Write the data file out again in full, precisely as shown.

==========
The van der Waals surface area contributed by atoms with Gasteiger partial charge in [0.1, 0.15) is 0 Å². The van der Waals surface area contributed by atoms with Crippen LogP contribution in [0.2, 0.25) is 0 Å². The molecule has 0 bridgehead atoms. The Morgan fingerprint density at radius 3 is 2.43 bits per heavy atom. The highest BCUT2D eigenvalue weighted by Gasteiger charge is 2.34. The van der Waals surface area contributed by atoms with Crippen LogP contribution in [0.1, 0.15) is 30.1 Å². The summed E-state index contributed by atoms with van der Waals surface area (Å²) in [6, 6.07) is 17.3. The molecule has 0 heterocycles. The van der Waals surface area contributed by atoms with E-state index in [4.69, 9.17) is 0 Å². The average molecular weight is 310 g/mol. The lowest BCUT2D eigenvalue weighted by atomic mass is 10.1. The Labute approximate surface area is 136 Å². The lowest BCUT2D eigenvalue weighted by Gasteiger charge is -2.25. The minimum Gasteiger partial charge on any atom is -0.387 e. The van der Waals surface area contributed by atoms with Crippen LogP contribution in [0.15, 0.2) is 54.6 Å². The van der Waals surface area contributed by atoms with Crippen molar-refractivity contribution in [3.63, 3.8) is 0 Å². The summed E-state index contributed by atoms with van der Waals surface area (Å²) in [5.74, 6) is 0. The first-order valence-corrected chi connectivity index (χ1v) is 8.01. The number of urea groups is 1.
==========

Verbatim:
The van der Waals surface area contributed by atoms with Gasteiger partial charge in [0.1, 0.15) is 0 Å². The van der Waals surface area contributed by atoms with Crippen LogP contribution in [0.2, 0.25) is 0 Å². The molecule has 0 bridgehead atoms. The Morgan fingerprint density at radius 3 is 2.43 bits per heavy atom. The highest BCUT2D eigenvalue weighted by Gasteiger charge is 2.34. The van der Waals surface area contributed by atoms with Crippen LogP contribution in [0.1, 0.15) is 30.1 Å². The summed E-state index contributed by atoms with van der Waals surface area (Å²) in [6, 6.07) is 17.3. The molecule has 0 heterocycles. The van der Waals surface area contributed by atoms with E-state index in [4.69, 9.17) is 0 Å². The average molecular weight is 310 g/mol. The lowest BCUT2D eigenvalue weighted by atomic mass is 10.1. The Labute approximate surface area is 136 Å². The lowest BCUT2D eigenvalue weighted by Gasteiger charge is -2.25. The minimum Gasteiger partial charge on any atom is -0.387 e. The van der Waals surface area contributed by atoms with Crippen LogP contribution in [0.15, 0.2) is 54.6 Å². The van der Waals surface area contributed by atoms with Crippen molar-refractivity contribution in [3.63, 3.8) is 0 Å². The summed E-state index contributed by atoms with van der Waals surface area (Å²) in [5.74, 6) is 0. The first-order valence-corrected chi connectivity index (χ1v) is 8.01. The number of urea groups is 1.